Thursday, October 13, 2011

Fishing for Votes

*apologies for the lack of visuals.  Once again, Blogger is not co-operating*

The events surrounding the closure of the Cronulla Fisheries Research Centre are a odd and rather disconcerting example of the inner workings of the NSW Government today. It was politics, pure and simple - the ugly underbelly that they would rather you not see.

By way of background - the Coalition recently announced that the centre would be closed.  

I don't want to discuss the decision itself - what I am more interested in is the actions of Mark Speakman, Lee Evans, Graham Annesley and Mark Coure.

The above are all Liberal members, and as such you would ordinarily expect them to be prompty falling into line behind their leader's decision.

Not so.

These four Liberal MP's have "broken ranks" in the full knowledge that their actions would attract media attention.

Why have they done this, and who was it that said it would be OK? That is a difficult question to answer.

On one hand, the powers that be know that these four votes are hardly going to swing any decision.  The majority commanded by the Coalition is such that they could suffer three times as many deserters and still not be in any danger of a loss.

Moreover, this may be one of the few issues where the deserters don't do any real damage.

The Cronulla Fisheries Research Centre is aomething that 99% of the state did not even know existed.  Certainly unless you lived in the Cronulla area or were directly engaged in the work the centre was doing, it is unlikely that you would have any clue about the Centre's existence, let along care enough to take notice of this decision.

The four MP's who have been opposing the decision are, as you might expect, four MP's whose electorates are in close prosimity to the Centre.

Now, it goes without saying that I have no idea what discussions may have taken place between these MP's and O'Farrell's office.  Suffice to say, we can assume that these MP's have expressed concern abou their job security if the closure was to proceed.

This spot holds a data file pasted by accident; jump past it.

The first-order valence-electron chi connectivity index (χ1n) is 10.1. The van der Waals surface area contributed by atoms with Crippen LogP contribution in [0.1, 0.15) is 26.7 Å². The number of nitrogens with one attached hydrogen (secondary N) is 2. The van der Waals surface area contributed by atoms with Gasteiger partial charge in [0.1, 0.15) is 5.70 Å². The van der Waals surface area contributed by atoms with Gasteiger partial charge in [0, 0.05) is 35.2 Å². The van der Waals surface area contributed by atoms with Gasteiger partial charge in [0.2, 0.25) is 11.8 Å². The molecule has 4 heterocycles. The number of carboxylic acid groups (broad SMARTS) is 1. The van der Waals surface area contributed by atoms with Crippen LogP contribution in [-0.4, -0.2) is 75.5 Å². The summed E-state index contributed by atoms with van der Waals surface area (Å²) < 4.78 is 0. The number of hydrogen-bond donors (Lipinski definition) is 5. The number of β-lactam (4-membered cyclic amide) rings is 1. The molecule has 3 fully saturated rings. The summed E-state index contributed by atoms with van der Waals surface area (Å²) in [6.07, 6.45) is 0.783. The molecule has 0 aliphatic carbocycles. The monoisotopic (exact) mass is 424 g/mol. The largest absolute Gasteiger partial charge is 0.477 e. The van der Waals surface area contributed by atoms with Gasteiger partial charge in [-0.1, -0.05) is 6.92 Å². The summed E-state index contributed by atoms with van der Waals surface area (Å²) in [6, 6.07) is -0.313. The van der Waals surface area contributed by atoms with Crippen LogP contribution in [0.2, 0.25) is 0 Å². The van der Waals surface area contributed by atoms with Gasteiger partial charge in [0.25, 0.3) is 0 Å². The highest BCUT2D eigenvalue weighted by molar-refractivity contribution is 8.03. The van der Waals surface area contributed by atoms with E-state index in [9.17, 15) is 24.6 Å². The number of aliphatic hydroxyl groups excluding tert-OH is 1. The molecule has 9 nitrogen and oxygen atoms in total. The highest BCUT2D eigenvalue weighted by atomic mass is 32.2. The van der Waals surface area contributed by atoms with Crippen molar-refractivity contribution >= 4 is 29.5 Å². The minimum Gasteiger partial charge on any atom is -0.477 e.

This is the kind of "local issue" that can sink a local member - communities have a habit of remembering this kind of betrayal for years, and executing revenge that the next election.

Further, it seems likely that these members were given permission to oppose the reforms publically.  It would seem odd that they were acting off their own bat, in defiance of their leader.

Thing is, with the enormous majority that the Coalition has, they can afford to lose a few votes each time round.  Obviously it is not advisable that it occur too often, and the Coalition would want to ensure that it does not become endemic. But in circumstances such as these where the decision is such that severe consequences could flow for the local member, it may well be in the best interests of the party as a whole to allow the affected local members to "defy" the party.

Obviously there is no danger of the Coalition losing the vote.  The local member gets to make a big show of standing up for their local area, and will be picked up in the local press (such as the St George and Sutherland Shire Leader).  And only politics nerds like myself actually notice the way the vote actually goes in parliament.

Now, at the time of writing I don't know whether a vote on the substantive issues has been moved.  I also don't know how these 4 members voted.  

But the odd situation is that almost no one would notice how they voted.  At best there might be a story or two about how they defied their party - which is just fine for the Coalition given that they will not lose any votes, but may well give those members something to defend themselves with next time they visit their electorate. 

No journalist is likely to write a story about how these members voted in actuality, because if one was to follow the media reports you could be forgiven for thinking that i am the only person in the state who ever reads the Hansard reports.

Apparently it is possible to have your cake and eat it too.

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